Food, fins and footpaths in the Emerald City
Editor's note: Ashley Iaccarino is TPA's social media guru who also happens to enjoy food more than anyone we know. She recently scored an amazing Alaska Airlines deal to Seattle and was kind enough to share her adventures, which naturally include lots and lots of delicious meals. Here's her story.
Somewhere on the westernmost coast of the country, light rain mists the streets as Orcas breach the surrounding seas in search of plump seals.
Seattle, Washington is not only opposite Tampa on the map, but its grungy nature and decidedly cloudy weather make it an unusual experience for east-coast natives. That said, Seattle in the summer is a vacation destination worth experiencing – especially when you can get there nonstop from Tampa International Airport.
Here is my experience:
Aboard an Alaska Airlines flight, 6-hours took me 3,000 miles across the country to a city surrounded by water and mountains. As the flight began its descent, mighty Mount Rainier welcomed me, standing tall and ice-capped, skirted in the greenery that is the Emerald City. The flight, one of the most comfortable I’ve experienced, cost a cool $217 roundtrip from TPA and was as painless as any cross-country travel could be. Once my partner and I arrived, we hopped on a quick train from Seattle-Tacoma International Airport directly into the city where we rolled our bags just blocks to our hotel. Surprisingly, it was still light outside after 9 p.m., something Seattleites are accustomed to as the sun doesn’t set until late at night during the summer months. Aside from the west-coast unfamiliarities, my trip was made up of fulfilled hunger, hikes and humpbacks.
This city may be known for its coffee, but the eats in Seattle were savory and satisfying. We started our flavor tour at the famous Pike Place Market with Beecher’s homemade mac ‘n cheese - a spot whose delectable scents pull you in long before you can see it. As we pulled up, we watched cheesemongers push and pull their weight in cheese curds in a giant metal tub. The mac ‘n cheese was creamy, dreamy and delicious and the grilled cheese: smoky sourdough heaven.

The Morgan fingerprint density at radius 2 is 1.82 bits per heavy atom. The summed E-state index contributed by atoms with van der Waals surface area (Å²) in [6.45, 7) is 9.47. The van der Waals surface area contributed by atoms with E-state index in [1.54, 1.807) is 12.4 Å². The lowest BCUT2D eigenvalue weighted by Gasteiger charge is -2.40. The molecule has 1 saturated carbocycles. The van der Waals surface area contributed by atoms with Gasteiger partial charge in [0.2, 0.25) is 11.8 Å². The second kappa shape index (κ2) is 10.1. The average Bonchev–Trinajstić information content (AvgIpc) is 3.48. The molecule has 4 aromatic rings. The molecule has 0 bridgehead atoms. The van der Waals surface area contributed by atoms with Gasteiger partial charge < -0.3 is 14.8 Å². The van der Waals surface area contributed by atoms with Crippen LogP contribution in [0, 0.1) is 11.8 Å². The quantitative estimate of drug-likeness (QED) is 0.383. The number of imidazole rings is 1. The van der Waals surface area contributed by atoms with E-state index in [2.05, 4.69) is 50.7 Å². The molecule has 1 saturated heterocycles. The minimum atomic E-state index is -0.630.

The next noteworthy niche was Metropolitan Grill – voted the best steakhouse in Seattle – where photos of celebrities and porterhouse cuts grace the walls. The lobster bisque reached an area of my taste buds I didn’t know existed and the Wagyu filet both sliced and tasted like butter. Not feeling fancy? Don’t worry. Even at the city’s “best steakhouse,” sweats and jeans seem to be the typical attire.
The next night, we feasted on Italian fare at Il Terrazzo Carmine. The restaurant is dressed in classic Italian décor and is hidden in the back end of a tall building in Pioneer Square. There, I had quite possibly the best salad I’ve tasted – grilled romaine with tangy gorgonzola, apples and walnuts. The restaurant offers small or large portions of their pasta, so I tried both a seafood ravioli and a salmon penne with asparagus and vodka cream sauce, both were out of this world. After dinner, we stopped at Molly Moon’s Homemade Ice Cream where they’ll stack a cone high as your head or hand-spin a milkshake with your choice of flavors.
Finally, local recommendations led us to Dick’s Drive-in – a burger spot where what you see is what you get, meaning no substitutions to any of their menu items. You won’t want to change anything on these burgers anyhow, as the flavor on these bad boys makes them worth much more than the price at just $4.25 for a ‘Dick’s Deluxe’. Yes, we went back before the flight home.
Other than the cuisine, this next activity was probably the top attraction on our trip: whale watching. Sandwiched between the Puget Sound and Lake Washington, Seattle’s nearby waters are a popular spot to see different kinds of whales, especially during the summertime. As a true Florida native, the only whale I’d ever seen in person was doing tricks with a trainer somewhere in Orlando, so my enthusiasm for this tour was rich. And I was not disappointed. The tour took us to see a massive humpback as it breached the cobalt waters and we followed a pod of orcas as they searched for their next meal. We booked the half-day whale watching tour on the Puget Sound Express and departed out of Edmonds. Snacks, refreshments and coffee were available during the trip as well as their signature freshly-made blueberry buckle (try it).
Seattle lacks little when it comes to public transportation, but when it’s not raining, traveling by foot is the way to go. The city has 59-square-miles of land, but you can get from the waterfront to a good amount of the downtown area in within 30-minutes or less by walking. Stroll alongside the beautiful waterfront to the city’s landmark: the Space Needle or head to Kerry Park – a spot well-known to boast the best views of Seattle’s downtown.
We took our hiking boots outside of the city to Twin Falls, a 40-minute drive from Seattle, to enjoy a hike with a gorgeous view. Twin Falls gets its name for the two massive waterfalls that can be seen after hiking nearly 3-miles upstream. The hike was clean and beautiful and the sights were spectacular. Bring a raincoat and some boots and get to climbing – this trail has a moderate difficulty level.
From the food to the fins and the footpaths in between, Seattle is truly an experience that everyone should try at least once. Summer months boast the best weather, but the city still has much to offer during its fall and winter months - just bring a parka and keep an umbrella close by.
Book your trip today on Alaska Airlines.